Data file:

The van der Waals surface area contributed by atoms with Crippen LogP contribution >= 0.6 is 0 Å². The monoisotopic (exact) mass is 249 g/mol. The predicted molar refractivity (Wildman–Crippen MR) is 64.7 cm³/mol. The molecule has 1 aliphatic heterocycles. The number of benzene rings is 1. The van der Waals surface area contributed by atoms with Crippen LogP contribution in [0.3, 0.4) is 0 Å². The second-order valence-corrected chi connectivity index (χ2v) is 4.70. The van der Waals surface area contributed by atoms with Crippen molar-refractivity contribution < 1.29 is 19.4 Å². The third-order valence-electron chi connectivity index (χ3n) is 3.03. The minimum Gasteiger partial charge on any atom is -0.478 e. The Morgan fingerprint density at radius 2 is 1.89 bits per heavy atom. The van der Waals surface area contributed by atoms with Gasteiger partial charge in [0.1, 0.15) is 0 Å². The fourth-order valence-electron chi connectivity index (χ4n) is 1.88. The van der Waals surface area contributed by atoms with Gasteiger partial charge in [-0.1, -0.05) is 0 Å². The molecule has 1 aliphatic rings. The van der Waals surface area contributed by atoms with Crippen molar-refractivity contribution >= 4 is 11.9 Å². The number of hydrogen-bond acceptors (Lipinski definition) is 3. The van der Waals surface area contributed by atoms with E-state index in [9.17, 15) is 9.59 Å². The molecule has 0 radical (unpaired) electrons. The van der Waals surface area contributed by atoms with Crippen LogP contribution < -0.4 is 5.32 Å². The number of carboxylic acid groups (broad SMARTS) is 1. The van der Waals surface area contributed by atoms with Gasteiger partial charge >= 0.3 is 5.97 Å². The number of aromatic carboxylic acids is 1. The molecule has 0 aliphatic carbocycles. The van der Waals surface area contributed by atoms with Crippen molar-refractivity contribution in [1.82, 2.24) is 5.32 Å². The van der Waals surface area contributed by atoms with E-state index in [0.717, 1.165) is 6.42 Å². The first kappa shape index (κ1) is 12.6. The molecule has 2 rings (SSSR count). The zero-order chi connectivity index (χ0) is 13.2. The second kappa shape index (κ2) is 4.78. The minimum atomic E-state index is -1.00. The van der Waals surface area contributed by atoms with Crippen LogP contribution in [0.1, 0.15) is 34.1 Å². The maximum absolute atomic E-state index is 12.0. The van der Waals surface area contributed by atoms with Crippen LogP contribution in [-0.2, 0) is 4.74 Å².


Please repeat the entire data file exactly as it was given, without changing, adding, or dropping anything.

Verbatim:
The van der Waals surface area contributed by atoms with Crippen LogP contribution >= 0.6 is 0 Å². The monoisotopic (exact) mass is 249 g/mol. The predicted molar refractivity (Wildman–Crippen MR) is 64.7 cm³/mol. The molecule has 1 aliphatic heterocycles. The number of benzene rings is 1. The van der Waals surface area contributed by atoms with Crippen LogP contribution in [0.3, 0.4) is 0 Å². The second-order valence-corrected chi connectivity index (χ2v) is 4.70. The van der Waals surface area contributed by atoms with Crippen molar-refractivity contribution < 1.29 is 19.4 Å². The third-order valence-electron chi connectivity index (χ3n) is 3.03. The minimum Gasteiger partial charge on any atom is -0.478 e. The Morgan fingerprint density at radius 2 is 1.89 bits per heavy atom. The van der Waals surface area contributed by atoms with Gasteiger partial charge in [0.1, 0.15) is 0 Å². The fourth-order valence-electron chi connectivity index (χ4n) is 1.88. The van der Waals surface area contributed by atoms with Gasteiger partial charge in [-0.1, -0.05) is 0 Å². The molecule has 1 aliphatic rings. The van der Waals surface area contributed by atoms with Crippen molar-refractivity contribution >= 4 is 11.9 Å². The number of hydrogen-bond acceptors (Lipinski definition) is 3. The van der Waals surface area contributed by atoms with E-state index in [9.17, 15) is 9.59 Å². The molecule has 0 radical (unpaired) electrons. The van der Waals surface area contributed by atoms with Crippen LogP contribution < -0.4 is 5.32 Å². The number of carboxylic acid groups (broad SMARTS) is 1. The van der Waals surface area contributed by atoms with Gasteiger partial charge >= 0.3 is 5.97 Å². The number of aromatic carboxylic acids is 1. The molecule has 0 aliphatic carbocycles. The van der Waals surface area contributed by atoms with Crippen molar-refractivity contribution in [1.82, 2.24) is 5.32 Å². The van der Waals surface area contributed by atoms with E-state index in [0.717, 1.165) is 6.42 Å². The first kappa shape index (κ1) is 12.6. The molecule has 2 rings (SSSR count). The zero-order chi connectivity index (χ0) is 13.2. The second kappa shape index (κ2) is 4.78. The minimum atomic E-state index is -1.00. The van der Waals surface area contributed by atoms with Crippen LogP contribution in [0.1, 0.15) is 34.1 Å². The maximum absolute atomic E-state index is 12.0. The van der Waals surface area contributed by atoms with Crippen LogP contribution in [-0.2, 0) is 4.74 Å².